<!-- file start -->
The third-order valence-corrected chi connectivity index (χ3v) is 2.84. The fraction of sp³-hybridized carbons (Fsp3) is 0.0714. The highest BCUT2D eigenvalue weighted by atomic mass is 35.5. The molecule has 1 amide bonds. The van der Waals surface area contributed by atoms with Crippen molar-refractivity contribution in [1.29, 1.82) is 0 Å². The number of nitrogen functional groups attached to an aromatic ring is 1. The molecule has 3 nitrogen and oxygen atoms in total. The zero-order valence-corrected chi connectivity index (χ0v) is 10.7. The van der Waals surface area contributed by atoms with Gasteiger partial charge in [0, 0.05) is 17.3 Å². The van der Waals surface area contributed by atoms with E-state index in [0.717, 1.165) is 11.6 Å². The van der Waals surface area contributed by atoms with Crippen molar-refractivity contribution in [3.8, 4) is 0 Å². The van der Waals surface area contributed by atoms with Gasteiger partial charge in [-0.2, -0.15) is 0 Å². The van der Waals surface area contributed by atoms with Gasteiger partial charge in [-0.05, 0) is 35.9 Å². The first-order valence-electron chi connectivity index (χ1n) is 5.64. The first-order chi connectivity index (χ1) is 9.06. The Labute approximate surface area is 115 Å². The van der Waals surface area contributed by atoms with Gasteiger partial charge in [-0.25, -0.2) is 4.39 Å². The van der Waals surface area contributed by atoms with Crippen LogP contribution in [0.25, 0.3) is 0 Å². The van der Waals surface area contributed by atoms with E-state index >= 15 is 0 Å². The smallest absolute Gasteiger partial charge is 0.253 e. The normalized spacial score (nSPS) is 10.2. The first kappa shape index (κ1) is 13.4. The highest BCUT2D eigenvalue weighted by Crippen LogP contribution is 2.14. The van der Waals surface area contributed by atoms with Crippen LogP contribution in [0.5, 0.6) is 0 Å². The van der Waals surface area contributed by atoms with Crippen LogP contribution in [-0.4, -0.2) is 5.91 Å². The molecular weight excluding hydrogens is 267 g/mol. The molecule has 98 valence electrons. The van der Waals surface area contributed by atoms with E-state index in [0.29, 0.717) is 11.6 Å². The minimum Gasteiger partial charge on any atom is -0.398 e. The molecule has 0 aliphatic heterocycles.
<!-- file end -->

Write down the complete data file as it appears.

The third-order valence-corrected chi connectivity index (χ3v) is 2.84. The fraction of sp³-hybridized carbons (Fsp3) is 0.0714. The highest BCUT2D eigenvalue weighted by atomic mass is 35.5. The molecule has 1 amide bonds. The van der Waals surface area contributed by atoms with Crippen molar-refractivity contribution in [1.29, 1.82) is 0 Å². The number of nitrogen functional groups attached to an aromatic ring is 1. The molecule has 3 nitrogen and oxygen atoms in total. The zero-order valence-corrected chi connectivity index (χ0v) is 10.7. The van der Waals surface area contributed by atoms with Gasteiger partial charge in [0, 0.05) is 17.3 Å². The van der Waals surface area contributed by atoms with E-state index in [0.717, 1.165) is 11.6 Å². The van der Waals surface area contributed by atoms with Crippen molar-refractivity contribution in [3.8, 4) is 0 Å². The van der Waals surface area contributed by atoms with Gasteiger partial charge in [-0.2, -0.15) is 0 Å². The van der Waals surface area contributed by atoms with Gasteiger partial charge in [-0.05, 0) is 35.9 Å². The first-order valence-electron chi connectivity index (χ1n) is 5.64. The first-order chi connectivity index (χ1) is 9.06. The Labute approximate surface area is 115 Å². The van der Waals surface area contributed by atoms with Gasteiger partial charge in [-0.25, -0.2) is 4.39 Å². The van der Waals surface area contributed by atoms with Crippen LogP contribution in [0.25, 0.3) is 0 Å². The van der Waals surface area contributed by atoms with E-state index >= 15 is 0 Å². The smallest absolute Gasteiger partial charge is 0.253 e. The normalized spacial score (nSPS) is 10.2. The first kappa shape index (κ1) is 13.4. The highest BCUT2D eigenvalue weighted by Crippen LogP contribution is 2.14. The van der Waals surface area contributed by atoms with Crippen LogP contribution in [0.5, 0.6) is 0 Å². The van der Waals surface area contributed by atoms with Crippen LogP contribution in [-0.4, -0.2) is 5.91 Å². The molecular weight excluding hydrogens is 267 g/mol. The molecule has 98 valence electrons. The van der Waals surface area contributed by atoms with E-state index in [0.29, 0.717) is 11.6 Å². The minimum Gasteiger partial charge on any atom is -0.398 e. The molecule has 0 aliphatic heterocycles.